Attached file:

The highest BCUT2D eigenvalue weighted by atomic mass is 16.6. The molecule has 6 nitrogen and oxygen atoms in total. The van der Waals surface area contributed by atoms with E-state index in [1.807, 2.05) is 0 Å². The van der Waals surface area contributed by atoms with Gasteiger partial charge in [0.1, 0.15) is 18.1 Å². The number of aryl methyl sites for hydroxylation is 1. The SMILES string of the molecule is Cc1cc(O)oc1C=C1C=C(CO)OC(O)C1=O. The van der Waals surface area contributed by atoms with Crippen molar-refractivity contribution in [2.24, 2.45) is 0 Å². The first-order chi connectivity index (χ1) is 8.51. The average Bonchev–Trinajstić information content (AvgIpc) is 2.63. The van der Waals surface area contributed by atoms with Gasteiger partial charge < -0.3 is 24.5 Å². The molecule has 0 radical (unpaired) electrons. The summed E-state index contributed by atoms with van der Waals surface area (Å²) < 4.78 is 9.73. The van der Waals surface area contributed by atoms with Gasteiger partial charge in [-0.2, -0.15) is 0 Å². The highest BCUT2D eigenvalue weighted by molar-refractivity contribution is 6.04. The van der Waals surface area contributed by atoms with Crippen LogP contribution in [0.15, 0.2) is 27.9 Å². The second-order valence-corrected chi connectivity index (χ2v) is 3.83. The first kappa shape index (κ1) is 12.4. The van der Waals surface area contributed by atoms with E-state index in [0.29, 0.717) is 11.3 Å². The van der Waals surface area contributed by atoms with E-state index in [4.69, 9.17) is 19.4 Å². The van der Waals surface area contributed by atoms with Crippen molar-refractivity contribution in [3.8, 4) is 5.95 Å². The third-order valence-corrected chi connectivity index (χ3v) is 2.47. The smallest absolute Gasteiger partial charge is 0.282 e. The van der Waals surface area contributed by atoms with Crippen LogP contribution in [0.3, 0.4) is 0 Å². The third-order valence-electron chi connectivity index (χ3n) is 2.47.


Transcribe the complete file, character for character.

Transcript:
The highest BCUT2D eigenvalue weighted by atomic mass is 16.6. The molecule has 6 nitrogen and oxygen atoms in total. The van der Waals surface area contributed by atoms with E-state index in [1.807, 2.05) is 0 Å². The van der Waals surface area contributed by atoms with Gasteiger partial charge in [0.1, 0.15) is 18.1 Å². The number of aryl methyl sites for hydroxylation is 1. The SMILES string of the molecule is Cc1cc(O)oc1C=C1C=C(CO)OC(O)C1=O. The van der Waals surface area contributed by atoms with Crippen molar-refractivity contribution in [2.24, 2.45) is 0 Å². The first-order chi connectivity index (χ1) is 8.51. The average Bonchev–Trinajstić information content (AvgIpc) is 2.63. The van der Waals surface area contributed by atoms with Gasteiger partial charge < -0.3 is 24.5 Å². The molecule has 0 radical (unpaired) electrons. The summed E-state index contributed by atoms with van der Waals surface area (Å²) < 4.78 is 9.73. The van der Waals surface area contributed by atoms with Gasteiger partial charge in [-0.2, -0.15) is 0 Å². The highest BCUT2D eigenvalue weighted by molar-refractivity contribution is 6.04. The van der Waals surface area contributed by atoms with Crippen LogP contribution in [0.15, 0.2) is 27.9 Å². The second-order valence-corrected chi connectivity index (χ2v) is 3.83. The first kappa shape index (κ1) is 12.4. The van der Waals surface area contributed by atoms with E-state index in [0.29, 0.717) is 11.3 Å². The van der Waals surface area contributed by atoms with E-state index in [4.69, 9.17) is 19.4 Å². The van der Waals surface area contributed by atoms with Crippen molar-refractivity contribution in [3.8, 4) is 5.95 Å². The third-order valence-corrected chi connectivity index (χ3v) is 2.47. The smallest absolute Gasteiger partial charge is 0.282 e. The van der Waals surface area contributed by atoms with Crippen LogP contribution in [0.3, 0.4) is 0 Å². The third-order valence-electron chi connectivity index (χ3n) is 2.47.